michael naimark

SEE BANFF! is an interactive stereoscopic installation. It bears a strong - and intentional - resemblance to an Edison kinetoscope, which made its public debut one hundred years ago in April 1894. It achieved instant popularity, but was short-lived. One and a half years later, in December 1895, the Lumiere brothers publicly exhibited projected film, and cinema as we know it was born. The kinetoscope became a transitionary symbol during a turbulent era in the media arts.

Physically, SEE BANFF! is a self-contained unit about the size of a podium, made out of walnut and brass, with a viewing hood on top and a crank on the side, as well as a selector for chosing one of the silent "views."

These views were filmed around Banff and rural Alberta in autumn 1993. They were recorded with two stop-frame 16mm film cameras mounted on a "super jogger" baby carriage. Stereoscopic recording was either triggered by an intervalometer (for timelapse) or by an encoder on one of the carriage wheels (for dollys and moviemaps). Since the filming was "stop-frame" (rather than "real-time"), time and space appear compressed.

The imagery is part of an investigation of the role of media and its relationship to landscape, tourism, and growth. Recordings were made dollying along waterfalls, glaciers, mountains, and farmland; moviemapping up and down popular natural trails; and timelapsing tourists.

SEE BANFF! looks and feel like a real kinetoscope. Turning the crank allows the user to browse back and forth, to "move through," the material.

Video (0:30)

See also:

"Field Recording Techniques for Virtual Reality Applications"
VSMM, Gifu, Japan, 1998

"Art ("and" or ‘versus’) Technology: Some Personal Observations"
Art@Science, Christa Sommerer, editor, Vienna and NY: Springer Press, 1997

"A 3D Moviemap and a 3D Panorama"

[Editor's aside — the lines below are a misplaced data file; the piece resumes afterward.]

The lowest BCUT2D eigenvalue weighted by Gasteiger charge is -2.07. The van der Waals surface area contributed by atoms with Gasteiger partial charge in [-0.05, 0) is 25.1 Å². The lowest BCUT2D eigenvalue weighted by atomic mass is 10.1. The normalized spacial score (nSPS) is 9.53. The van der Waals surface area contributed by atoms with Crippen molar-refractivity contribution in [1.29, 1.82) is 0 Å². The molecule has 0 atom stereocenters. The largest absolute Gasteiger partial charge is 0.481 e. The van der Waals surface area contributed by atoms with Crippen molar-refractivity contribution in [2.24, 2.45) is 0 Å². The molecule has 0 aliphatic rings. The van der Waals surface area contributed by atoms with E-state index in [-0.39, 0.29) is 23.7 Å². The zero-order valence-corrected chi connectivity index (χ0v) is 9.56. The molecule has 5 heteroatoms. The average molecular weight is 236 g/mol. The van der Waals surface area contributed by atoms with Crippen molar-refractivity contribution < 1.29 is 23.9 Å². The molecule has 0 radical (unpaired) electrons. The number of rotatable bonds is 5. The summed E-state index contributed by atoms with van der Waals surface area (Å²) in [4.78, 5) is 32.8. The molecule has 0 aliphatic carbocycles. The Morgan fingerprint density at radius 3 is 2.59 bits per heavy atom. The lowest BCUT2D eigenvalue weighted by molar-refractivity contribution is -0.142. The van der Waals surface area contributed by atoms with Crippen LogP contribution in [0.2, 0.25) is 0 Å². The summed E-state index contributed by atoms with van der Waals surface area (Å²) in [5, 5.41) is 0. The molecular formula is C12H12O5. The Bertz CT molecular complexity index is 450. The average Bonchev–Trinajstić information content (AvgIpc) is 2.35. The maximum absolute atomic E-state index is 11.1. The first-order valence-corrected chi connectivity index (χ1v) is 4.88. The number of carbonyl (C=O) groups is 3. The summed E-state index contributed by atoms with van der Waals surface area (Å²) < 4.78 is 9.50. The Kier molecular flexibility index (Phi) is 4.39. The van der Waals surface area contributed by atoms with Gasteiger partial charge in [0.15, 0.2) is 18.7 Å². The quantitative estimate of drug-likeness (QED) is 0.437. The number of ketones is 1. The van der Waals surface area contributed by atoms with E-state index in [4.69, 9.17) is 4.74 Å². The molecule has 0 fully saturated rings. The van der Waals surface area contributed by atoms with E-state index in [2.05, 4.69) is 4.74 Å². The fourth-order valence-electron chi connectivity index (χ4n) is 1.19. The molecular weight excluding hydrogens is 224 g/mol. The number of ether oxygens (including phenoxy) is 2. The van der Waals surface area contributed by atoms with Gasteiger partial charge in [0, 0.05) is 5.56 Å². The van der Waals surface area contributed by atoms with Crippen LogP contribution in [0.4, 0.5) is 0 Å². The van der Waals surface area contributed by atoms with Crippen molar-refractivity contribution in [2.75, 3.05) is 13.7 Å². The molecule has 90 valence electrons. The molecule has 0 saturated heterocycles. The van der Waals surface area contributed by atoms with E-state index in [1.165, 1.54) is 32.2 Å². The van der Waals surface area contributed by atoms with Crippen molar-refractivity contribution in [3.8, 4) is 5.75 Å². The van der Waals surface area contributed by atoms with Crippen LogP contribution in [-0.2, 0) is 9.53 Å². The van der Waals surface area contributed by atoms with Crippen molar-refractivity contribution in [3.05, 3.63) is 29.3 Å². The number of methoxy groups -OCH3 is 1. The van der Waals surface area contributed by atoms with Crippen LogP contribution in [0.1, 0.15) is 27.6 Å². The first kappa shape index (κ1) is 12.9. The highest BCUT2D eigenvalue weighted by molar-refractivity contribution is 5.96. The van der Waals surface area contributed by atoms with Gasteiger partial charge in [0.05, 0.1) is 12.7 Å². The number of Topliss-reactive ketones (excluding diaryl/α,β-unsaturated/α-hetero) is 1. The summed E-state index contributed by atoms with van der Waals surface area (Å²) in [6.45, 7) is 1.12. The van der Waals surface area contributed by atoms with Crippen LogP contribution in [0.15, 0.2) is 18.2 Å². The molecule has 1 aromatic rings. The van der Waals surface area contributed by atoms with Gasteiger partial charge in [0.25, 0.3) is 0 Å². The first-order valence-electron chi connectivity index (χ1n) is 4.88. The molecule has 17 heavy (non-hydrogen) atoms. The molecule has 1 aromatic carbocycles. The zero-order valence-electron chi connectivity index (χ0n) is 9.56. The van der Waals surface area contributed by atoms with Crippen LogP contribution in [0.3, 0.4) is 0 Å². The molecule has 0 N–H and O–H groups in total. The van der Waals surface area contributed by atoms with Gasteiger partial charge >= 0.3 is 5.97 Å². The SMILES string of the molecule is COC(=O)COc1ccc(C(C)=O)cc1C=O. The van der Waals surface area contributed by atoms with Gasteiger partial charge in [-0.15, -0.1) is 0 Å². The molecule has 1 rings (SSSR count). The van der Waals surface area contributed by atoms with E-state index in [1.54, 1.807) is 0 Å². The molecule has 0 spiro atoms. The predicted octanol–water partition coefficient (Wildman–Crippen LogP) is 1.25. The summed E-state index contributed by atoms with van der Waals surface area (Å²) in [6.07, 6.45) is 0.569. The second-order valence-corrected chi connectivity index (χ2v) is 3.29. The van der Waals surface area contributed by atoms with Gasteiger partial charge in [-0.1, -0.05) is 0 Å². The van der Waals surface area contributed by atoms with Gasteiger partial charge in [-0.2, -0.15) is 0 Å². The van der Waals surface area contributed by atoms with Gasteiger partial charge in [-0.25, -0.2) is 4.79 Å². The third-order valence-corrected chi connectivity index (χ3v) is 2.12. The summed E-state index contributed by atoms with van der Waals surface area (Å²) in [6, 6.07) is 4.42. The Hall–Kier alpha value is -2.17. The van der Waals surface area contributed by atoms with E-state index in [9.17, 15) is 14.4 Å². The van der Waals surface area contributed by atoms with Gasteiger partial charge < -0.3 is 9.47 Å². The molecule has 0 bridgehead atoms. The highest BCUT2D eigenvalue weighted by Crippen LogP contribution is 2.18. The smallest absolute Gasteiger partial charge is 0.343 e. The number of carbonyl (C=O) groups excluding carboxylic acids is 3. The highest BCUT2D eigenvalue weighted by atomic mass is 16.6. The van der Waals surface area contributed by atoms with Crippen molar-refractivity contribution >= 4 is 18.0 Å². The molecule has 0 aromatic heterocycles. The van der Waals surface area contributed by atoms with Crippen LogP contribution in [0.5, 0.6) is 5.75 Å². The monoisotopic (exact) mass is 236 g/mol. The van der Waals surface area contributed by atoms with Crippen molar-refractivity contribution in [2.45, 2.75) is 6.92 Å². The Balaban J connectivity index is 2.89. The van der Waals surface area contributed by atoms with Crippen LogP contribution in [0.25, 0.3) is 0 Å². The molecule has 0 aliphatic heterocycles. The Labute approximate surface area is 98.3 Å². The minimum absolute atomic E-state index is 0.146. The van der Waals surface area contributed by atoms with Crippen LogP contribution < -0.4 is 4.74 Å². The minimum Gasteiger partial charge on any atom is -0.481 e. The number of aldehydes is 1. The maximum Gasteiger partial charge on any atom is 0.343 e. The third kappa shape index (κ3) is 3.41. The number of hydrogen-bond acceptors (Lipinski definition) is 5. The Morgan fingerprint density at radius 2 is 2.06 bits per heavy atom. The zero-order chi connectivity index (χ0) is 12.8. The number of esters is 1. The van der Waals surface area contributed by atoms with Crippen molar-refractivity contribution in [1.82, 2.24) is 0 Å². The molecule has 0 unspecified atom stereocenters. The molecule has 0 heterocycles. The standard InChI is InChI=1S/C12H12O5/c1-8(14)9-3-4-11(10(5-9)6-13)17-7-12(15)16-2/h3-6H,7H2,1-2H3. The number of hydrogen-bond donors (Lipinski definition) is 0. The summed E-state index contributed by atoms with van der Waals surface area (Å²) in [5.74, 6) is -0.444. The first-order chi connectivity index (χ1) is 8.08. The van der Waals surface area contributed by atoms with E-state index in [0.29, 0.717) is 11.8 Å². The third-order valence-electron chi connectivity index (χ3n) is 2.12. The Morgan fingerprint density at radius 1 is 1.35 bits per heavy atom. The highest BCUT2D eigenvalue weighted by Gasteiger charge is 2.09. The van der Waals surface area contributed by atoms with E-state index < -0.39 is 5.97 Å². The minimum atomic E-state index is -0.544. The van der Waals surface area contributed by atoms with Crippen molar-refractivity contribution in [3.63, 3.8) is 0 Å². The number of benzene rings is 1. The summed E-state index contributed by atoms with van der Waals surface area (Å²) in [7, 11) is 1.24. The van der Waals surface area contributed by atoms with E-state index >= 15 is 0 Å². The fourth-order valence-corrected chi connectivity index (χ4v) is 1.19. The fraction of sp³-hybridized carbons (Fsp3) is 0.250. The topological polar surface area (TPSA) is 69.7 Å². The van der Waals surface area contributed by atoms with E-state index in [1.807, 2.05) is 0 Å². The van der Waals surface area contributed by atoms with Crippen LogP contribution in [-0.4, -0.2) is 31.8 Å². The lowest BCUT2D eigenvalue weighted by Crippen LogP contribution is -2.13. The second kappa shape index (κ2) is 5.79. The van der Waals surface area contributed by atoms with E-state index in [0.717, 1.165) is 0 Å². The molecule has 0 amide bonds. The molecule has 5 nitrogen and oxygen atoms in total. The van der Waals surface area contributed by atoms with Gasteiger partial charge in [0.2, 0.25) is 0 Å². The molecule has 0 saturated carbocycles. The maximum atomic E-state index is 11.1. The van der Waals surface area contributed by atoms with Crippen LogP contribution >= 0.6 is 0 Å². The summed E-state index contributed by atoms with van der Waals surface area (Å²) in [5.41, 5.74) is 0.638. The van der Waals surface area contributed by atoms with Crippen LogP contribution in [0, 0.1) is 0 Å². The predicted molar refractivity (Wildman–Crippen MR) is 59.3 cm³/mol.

SPIE Proceedings, Vol. 3012, San Jose, 1997

"Field Recording Studies"

Immersed in Technology, Mary Anne Moser, editor, Cambridge: MIT Press, 1996


The Art Formerly Known as New Media Exhibition, Walter Phillps Gallery, Banff Centre, Canada, 2005

Naimark 1977-1997 Exhibition, Art Center College of Design, Pasadena, 2005

American Museum of the Moving Image, New York, 2000 (permanent collection)

Tech Museum of Innovation, San Jose, 1998 - 1999

Dallas Video Festival, 1997

University Art Museum, Berkeley, 1995

Mill Valley Film Festival, California, 1994

International Symposium for Electronic Art (ISEA), Helsinki, 1994

Banff Centre for the Arts, Canada, 1994


from "Field Recording Studies" (#3)
Art and Virtual Environments project,
The Banff Centre for the Arts

and the Immersion project,
Interval Research Corporation

Conceived and Directed by
Michael Naimark

Executive Producers
Douglas MacLeod, Banff Centre for the Arts
David Liddle, Interval Research Corporation

Principal Collaborators

Film Production: Gilles Tassé, Banff
Video Post-Production: Charles Lassiter, Interval Research
Software and Optics: Christoph Dohrmann, Interval Research
Interface Electronics: Robert Alkire, Interval Research
Cabinetry and Mechanics: Robert Adams, Interval Research
Technical Assistance: Scott Wallters, Interval Research
Special Cabinetry: Andy Hope, Piranha Design, San Francisco
Special Mechanics: Mark Pauline, Survival Research Labs, San Francisco

Additional Collaborators

Banff Centre: Lorne Falk, John Harrison, Cathy McGinnis, Mary Anne Moser

Roy Cross, Banff; James Martin, Canadian National Parks Service, Banff; Mireille Perron, Alberta College of Art, Calgary; Capital Film Lab, Edmunton; Studio Post, Edmunton; Banff Lifts Ltd., Banff; Columbia Icefields Tours, Banff; Whyte Museum, Banff

Interval Research: Aviv Bergman, Lee Felsenstein, David Gessel, Noël Hirst, Jason Lewis, Carol Moran, Steve Saunders, Chris Seguine, Andrew Singer, Richard Shoup, Rachel Strickland, Bill Verplank, Cedric Whigham, John Woodfill, Ramin Zabih

Thomas Cockrill, Byron Antiques, Byron, CA; Judith Donath, MIT Media Lab, Cambridge; Lisa Goldman, Interactive Media Festival, San Francisco; L. H. Lassiter, M.D., Miller Eye Center, Chattanooga; Daniel Zelinsky, Musee Mecanique, San Francisco; Allied Diner Film and Video, San Francisco; Monaco Film Labs, San Francisco; Western Images, San Francisco; Exploratorium, San Francisco; San Francisco Art Institute